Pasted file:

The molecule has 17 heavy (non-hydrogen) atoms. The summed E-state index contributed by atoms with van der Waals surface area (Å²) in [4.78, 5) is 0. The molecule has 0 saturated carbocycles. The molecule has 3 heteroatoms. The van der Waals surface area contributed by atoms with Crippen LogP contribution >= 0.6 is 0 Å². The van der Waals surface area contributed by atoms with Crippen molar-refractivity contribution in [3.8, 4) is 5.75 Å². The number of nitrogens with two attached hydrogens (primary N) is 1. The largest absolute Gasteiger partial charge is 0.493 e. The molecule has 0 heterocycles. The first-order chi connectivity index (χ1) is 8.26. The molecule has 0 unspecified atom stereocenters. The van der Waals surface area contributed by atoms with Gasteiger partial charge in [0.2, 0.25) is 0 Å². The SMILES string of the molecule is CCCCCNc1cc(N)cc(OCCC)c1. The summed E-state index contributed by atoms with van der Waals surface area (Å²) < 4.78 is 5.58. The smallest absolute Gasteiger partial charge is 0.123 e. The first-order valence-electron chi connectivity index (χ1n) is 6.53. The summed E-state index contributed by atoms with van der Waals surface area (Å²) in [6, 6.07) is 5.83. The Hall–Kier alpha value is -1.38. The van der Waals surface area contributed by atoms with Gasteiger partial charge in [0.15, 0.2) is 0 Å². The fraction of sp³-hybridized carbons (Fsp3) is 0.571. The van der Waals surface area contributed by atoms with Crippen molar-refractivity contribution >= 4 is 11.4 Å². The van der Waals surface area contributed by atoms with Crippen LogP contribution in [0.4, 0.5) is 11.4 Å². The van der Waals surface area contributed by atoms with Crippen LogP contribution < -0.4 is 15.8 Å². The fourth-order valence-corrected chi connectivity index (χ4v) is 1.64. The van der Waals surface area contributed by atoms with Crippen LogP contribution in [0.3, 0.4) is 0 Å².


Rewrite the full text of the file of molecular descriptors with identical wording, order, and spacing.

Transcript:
The molecule has 17 heavy (non-hydrogen) atoms. The summed E-state index contributed by atoms with van der Waals surface area (Å²) in [4.78, 5) is 0. The molecule has 0 saturated carbocycles. The molecule has 3 heteroatoms. The van der Waals surface area contributed by atoms with Crippen LogP contribution >= 0.6 is 0 Å². The van der Waals surface area contributed by atoms with Crippen molar-refractivity contribution in [3.8, 4) is 5.75 Å². The number of nitrogens with two attached hydrogens (primary N) is 1. The largest absolute Gasteiger partial charge is 0.493 e. The molecule has 0 heterocycles. The first-order chi connectivity index (χ1) is 8.26. The molecule has 0 unspecified atom stereocenters. The van der Waals surface area contributed by atoms with Gasteiger partial charge in [0.2, 0.25) is 0 Å². The SMILES string of the molecule is CCCCCNc1cc(N)cc(OCCC)c1. The summed E-state index contributed by atoms with van der Waals surface area (Å²) < 4.78 is 5.58. The smallest absolute Gasteiger partial charge is 0.123 e. The first-order valence-electron chi connectivity index (χ1n) is 6.53. The summed E-state index contributed by atoms with van der Waals surface area (Å²) in [6, 6.07) is 5.83. The Hall–Kier alpha value is -1.38. The van der Waals surface area contributed by atoms with Gasteiger partial charge in [0.15, 0.2) is 0 Å². The fraction of sp³-hybridized carbons (Fsp3) is 0.571. The van der Waals surface area contributed by atoms with Crippen molar-refractivity contribution >= 4 is 11.4 Å². The van der Waals surface area contributed by atoms with Crippen LogP contribution in [0.4, 0.5) is 11.4 Å². The van der Waals surface area contributed by atoms with Crippen LogP contribution < -0.4 is 15.8 Å². The fourth-order valence-corrected chi connectivity index (χ4v) is 1.64. The van der Waals surface area contributed by atoms with Crippen LogP contribution in [0.3, 0.4) is 0 Å².